Of prime importance, the Prebate is NOT a real refund of FT paid as it appears to be. It is a new $600B ENTITLEMENT, which would have ALL Americans receiving a substantial monthly check from the federal govt – a very bad idea for those of us who are not Socialists. We simply cannot afford yet another huge entitlement that will only be increased in the future.

The FT and the Prebate would leave the working poor making no contribution at all to funding the federal budget and paying nothing even for their personal SS/Medi benefits. The FT and the Prebate then extend tax welfare to the non-working poor –and also take the next Progressive Cloward-Piven step towards giving SS/Medi to all regardless of work, by removing the tax “penalty” for reporting SS Wages, thereby “inviting” the fraudulent reporting of SS Wages.

The Prebate is apparently calculated to merely repay the poor for any FT they pay, but actually would pay them far MORE than any FT they might pay (by “assuming” the poor spend MORE than the underlying HHS Poverty Guidelines and also by “assuming” they will pay FT on ALL of their purchases, but they WON’T) - and FT also provides free SS/Medi to the working (and some non-working) poor.

The FT produces a 40-70% in-your-face retail sales tax that would spark a taxpayer rebellion that would destroy our retail-sales-sensitive economy. 40% = 30% (not 23%) FT e.g., 10% S/L sales tax and 70% is the rate needed at a sample 30% FT evasion rate (the FT incredibly assumes ZERO evasion and ZERO intentional reduction in spending and ZERO migration from new to used goods).

IN ADDITION to that 40-70% tax, the FT contains several HIDDEN TAXES. 1) FT’s 30% rate is really 42 %; the 12 % is hidden by having fed S/L govts paying FT – ultimately, they must get that money from you. 2) The initial 30% rate is 1-5% short and that plus any other revenue shortfall will have to be made up by raising more FT (or a NEW Income Tax), 3) The fed budget will rise for a) higher SS benefits and higher COLA’s payable to all federal retirees, both induced by FT’s price increase of nearly 30%, and for b) fraudulent new SS benefits invited by FT’s removal of the “tax penalty” for reporting SS Wages, – more FT (or a NEW Income Tax) we be required to fund these.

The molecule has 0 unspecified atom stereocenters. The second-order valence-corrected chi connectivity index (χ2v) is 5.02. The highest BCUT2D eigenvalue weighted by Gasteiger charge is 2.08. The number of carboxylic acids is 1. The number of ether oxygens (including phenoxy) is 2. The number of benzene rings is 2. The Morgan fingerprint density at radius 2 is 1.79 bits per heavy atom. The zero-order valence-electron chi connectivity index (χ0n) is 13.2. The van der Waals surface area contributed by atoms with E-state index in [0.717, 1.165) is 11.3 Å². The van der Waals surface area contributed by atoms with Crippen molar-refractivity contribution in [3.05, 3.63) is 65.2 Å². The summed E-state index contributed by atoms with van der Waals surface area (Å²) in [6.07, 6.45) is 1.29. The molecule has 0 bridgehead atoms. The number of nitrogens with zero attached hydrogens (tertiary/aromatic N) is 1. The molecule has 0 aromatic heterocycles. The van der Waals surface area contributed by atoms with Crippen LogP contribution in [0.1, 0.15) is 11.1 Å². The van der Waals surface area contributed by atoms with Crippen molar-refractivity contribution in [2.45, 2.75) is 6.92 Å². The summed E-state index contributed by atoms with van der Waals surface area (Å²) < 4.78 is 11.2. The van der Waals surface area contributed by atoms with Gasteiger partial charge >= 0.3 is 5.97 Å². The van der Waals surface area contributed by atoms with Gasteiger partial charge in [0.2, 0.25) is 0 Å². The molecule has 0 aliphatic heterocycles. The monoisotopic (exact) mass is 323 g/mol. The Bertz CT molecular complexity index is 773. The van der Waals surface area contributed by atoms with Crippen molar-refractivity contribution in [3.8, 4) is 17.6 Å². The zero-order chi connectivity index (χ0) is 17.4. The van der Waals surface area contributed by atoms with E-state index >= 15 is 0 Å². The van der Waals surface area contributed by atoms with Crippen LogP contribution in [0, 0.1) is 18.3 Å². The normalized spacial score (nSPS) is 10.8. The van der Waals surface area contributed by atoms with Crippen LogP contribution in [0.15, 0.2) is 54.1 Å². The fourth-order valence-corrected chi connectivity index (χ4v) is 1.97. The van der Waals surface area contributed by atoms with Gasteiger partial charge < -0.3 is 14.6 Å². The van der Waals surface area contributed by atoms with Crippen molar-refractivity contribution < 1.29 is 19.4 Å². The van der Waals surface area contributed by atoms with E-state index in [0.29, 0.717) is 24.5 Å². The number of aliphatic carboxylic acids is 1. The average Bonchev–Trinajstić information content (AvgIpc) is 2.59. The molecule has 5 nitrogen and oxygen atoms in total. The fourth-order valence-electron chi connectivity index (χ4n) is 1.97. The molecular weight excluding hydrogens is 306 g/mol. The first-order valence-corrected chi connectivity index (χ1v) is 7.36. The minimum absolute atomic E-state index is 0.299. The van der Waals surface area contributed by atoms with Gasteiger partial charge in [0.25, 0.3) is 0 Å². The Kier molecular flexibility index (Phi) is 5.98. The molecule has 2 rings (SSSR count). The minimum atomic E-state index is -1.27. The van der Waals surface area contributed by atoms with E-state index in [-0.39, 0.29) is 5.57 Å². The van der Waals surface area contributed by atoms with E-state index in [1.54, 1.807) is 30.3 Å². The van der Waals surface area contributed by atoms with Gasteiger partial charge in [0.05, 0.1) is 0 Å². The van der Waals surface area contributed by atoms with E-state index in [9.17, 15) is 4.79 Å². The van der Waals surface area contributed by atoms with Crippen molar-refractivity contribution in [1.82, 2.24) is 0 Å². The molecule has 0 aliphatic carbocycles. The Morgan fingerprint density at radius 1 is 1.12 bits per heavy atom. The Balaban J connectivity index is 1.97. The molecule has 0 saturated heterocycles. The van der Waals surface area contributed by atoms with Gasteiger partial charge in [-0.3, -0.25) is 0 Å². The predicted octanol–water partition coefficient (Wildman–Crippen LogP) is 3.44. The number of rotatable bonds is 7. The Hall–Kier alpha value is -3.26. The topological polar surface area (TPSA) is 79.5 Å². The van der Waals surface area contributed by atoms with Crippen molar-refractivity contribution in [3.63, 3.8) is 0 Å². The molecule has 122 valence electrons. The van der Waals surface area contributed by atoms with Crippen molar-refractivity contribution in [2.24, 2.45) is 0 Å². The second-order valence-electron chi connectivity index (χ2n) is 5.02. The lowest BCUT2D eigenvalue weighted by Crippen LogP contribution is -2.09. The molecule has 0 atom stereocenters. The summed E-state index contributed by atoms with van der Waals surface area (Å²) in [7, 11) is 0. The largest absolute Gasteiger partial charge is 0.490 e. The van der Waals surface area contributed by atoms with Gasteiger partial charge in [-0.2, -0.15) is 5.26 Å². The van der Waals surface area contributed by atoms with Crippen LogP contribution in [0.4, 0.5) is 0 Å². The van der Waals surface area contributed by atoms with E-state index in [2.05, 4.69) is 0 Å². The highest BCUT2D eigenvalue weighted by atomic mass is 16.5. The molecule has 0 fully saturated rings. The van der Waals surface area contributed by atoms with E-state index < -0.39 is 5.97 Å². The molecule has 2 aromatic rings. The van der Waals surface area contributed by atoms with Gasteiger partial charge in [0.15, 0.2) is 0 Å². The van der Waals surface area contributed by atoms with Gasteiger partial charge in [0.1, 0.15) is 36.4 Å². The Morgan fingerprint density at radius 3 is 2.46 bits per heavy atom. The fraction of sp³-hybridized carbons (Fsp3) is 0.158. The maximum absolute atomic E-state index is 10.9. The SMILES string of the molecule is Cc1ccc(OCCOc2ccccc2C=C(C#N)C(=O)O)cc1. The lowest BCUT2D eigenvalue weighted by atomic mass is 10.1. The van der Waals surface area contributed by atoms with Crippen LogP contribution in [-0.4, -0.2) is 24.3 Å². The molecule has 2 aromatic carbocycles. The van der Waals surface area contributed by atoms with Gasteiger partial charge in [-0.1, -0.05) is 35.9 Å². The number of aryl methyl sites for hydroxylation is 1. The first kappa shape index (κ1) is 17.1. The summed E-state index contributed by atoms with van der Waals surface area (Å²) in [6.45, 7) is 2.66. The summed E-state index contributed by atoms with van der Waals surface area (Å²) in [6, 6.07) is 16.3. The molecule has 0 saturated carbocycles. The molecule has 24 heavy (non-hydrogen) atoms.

The NEW IRS (i.e., the STAA) may well be far worse, far more invasive than today’s IRS (the buyer is liable to pay FT and get/show a receipt – The STAA may audit consumers) – also we may well have to file an “Annual FT Summary”.

We may well wind up with BOTH a NEW Income Tax AND the FT, when Congress repeals the FT’s Sunset Clause and enact a NEW Income Tax .

Seniors will start to pay for SS/Medi again and some will pay a 2nd-3rd tax on their earnings. Many middle class seniors will pay more FT than they would have paid in Income Tax and many will lose purchasing power because of 1) the nearly 30% price increases and 2) the higher S/L & federal taxes required because they must pay FT and can only get the funds from us, and 3) higher federal taxes due to higher SS & pension COLA’s and fraudulent SS benefits.

The FT promises grand economic benefits which are all UNPREDICTABLE - mere Hype & Change.

What we need is a Flat Income Tax with No Deductions, No Exemptions, No Credits and a 10% rate, with business income taxed to shareholders on a very simple basis (i.e., no corporate income tax) - See H.R. 1040 (which has been included in Paul Ryan’s new budget), but with changes as noted here (IRS is neutered, 1 page tax filing, everyone pays - more evolutionary). Call your representatives in Congress and let them know that this is what you want.

Just Wait
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April 08, 2014
Of course the Republicans support the "fair tax" because it will benefit the wealthy. And you can be sure if it were to ever pass, there would be loop holes you can drive your Rolls Royce through.
COBB CSI
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April 08, 2014
Barr is right go to a national sales tax than even the porch riding Democrats will have some skin in the game. The Fed’s would have live on a certain amount of money and have a balanced budget. Shouldn’t all of us be allowed to keep all overtime money tax free since we support the free riders? Surprised the Democrats haven’t declared that all workers can only work 36 hours a week. Shouldn’t all of us supporting the non-producers get three day weekends. Sounds like the Democrats have a war on workers!!